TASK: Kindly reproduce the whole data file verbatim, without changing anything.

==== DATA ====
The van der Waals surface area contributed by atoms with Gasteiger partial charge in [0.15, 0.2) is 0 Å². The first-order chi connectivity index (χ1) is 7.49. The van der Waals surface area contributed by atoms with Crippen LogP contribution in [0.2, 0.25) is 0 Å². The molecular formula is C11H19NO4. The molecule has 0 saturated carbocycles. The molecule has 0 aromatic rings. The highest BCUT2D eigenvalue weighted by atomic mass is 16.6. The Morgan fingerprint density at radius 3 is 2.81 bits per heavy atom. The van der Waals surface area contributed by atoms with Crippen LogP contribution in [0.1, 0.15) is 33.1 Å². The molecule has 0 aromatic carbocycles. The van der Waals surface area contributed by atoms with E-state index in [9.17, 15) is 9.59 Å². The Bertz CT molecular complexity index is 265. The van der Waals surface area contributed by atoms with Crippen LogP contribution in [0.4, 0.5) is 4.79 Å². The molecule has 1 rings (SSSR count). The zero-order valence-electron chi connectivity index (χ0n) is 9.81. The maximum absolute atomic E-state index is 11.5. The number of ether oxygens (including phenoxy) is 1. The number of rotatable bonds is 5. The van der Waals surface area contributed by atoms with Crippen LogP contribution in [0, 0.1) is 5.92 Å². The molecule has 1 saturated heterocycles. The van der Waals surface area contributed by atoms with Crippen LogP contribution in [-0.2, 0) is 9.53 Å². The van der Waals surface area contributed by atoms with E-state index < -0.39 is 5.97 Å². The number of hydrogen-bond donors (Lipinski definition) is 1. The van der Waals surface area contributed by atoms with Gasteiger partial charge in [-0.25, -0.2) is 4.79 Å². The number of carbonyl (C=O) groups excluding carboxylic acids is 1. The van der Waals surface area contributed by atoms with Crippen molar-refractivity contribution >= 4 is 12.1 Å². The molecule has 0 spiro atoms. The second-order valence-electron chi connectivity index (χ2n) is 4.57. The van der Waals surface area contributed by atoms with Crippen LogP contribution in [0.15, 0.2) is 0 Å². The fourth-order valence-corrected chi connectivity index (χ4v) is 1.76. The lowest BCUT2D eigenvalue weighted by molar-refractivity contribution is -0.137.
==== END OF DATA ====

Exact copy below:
The van der Waals surface area contributed by atoms with Gasteiger partial charge in [0.15, 0.2) is 0 Å². The first-order chi connectivity index (χ1) is 7.49. The van der Waals surface area contributed by atoms with Crippen LogP contribution in [0.2, 0.25) is 0 Å². The molecular formula is C11H19NO4. The molecule has 0 saturated carbocycles. The molecule has 0 aromatic rings. The highest BCUT2D eigenvalue weighted by atomic mass is 16.6. The Morgan fingerprint density at radius 3 is 2.81 bits per heavy atom. The van der Waals surface area contributed by atoms with Crippen LogP contribution in [0.1, 0.15) is 33.1 Å². The molecule has 0 aromatic carbocycles. The van der Waals surface area contributed by atoms with E-state index in [9.17, 15) is 9.59 Å². The Bertz CT molecular complexity index is 265. The van der Waals surface area contributed by atoms with Crippen LogP contribution in [0.4, 0.5) is 4.79 Å². The molecule has 1 rings (SSSR count). The zero-order valence-electron chi connectivity index (χ0n) is 9.81. The maximum absolute atomic E-state index is 11.5. The number of ether oxygens (including phenoxy) is 1. The number of rotatable bonds is 5. The van der Waals surface area contributed by atoms with Crippen LogP contribution in [0, 0.1) is 5.92 Å². The molecule has 1 saturated heterocycles. The van der Waals surface area contributed by atoms with Crippen LogP contribution in [-0.2, 0) is 9.53 Å². The van der Waals surface area contributed by atoms with E-state index < -0.39 is 5.97 Å². The number of hydrogen-bond donors (Lipinski definition) is 1. The van der Waals surface area contributed by atoms with Gasteiger partial charge in [-0.25, -0.2) is 4.79 Å². The number of carbonyl (C=O) groups excluding carboxylic acids is 1. The van der Waals surface area contributed by atoms with Crippen molar-refractivity contribution >= 4 is 12.1 Å². The molecule has 0 spiro atoms. The second-order valence-electron chi connectivity index (χ2n) is 4.57. The van der Waals surface area contributed by atoms with Crippen LogP contribution in [0.15, 0.2) is 0 Å². The fourth-order valence-corrected chi connectivity index (χ4v) is 1.76. The lowest BCUT2D eigenvalue weighted by molar-refractivity contribution is -0.137.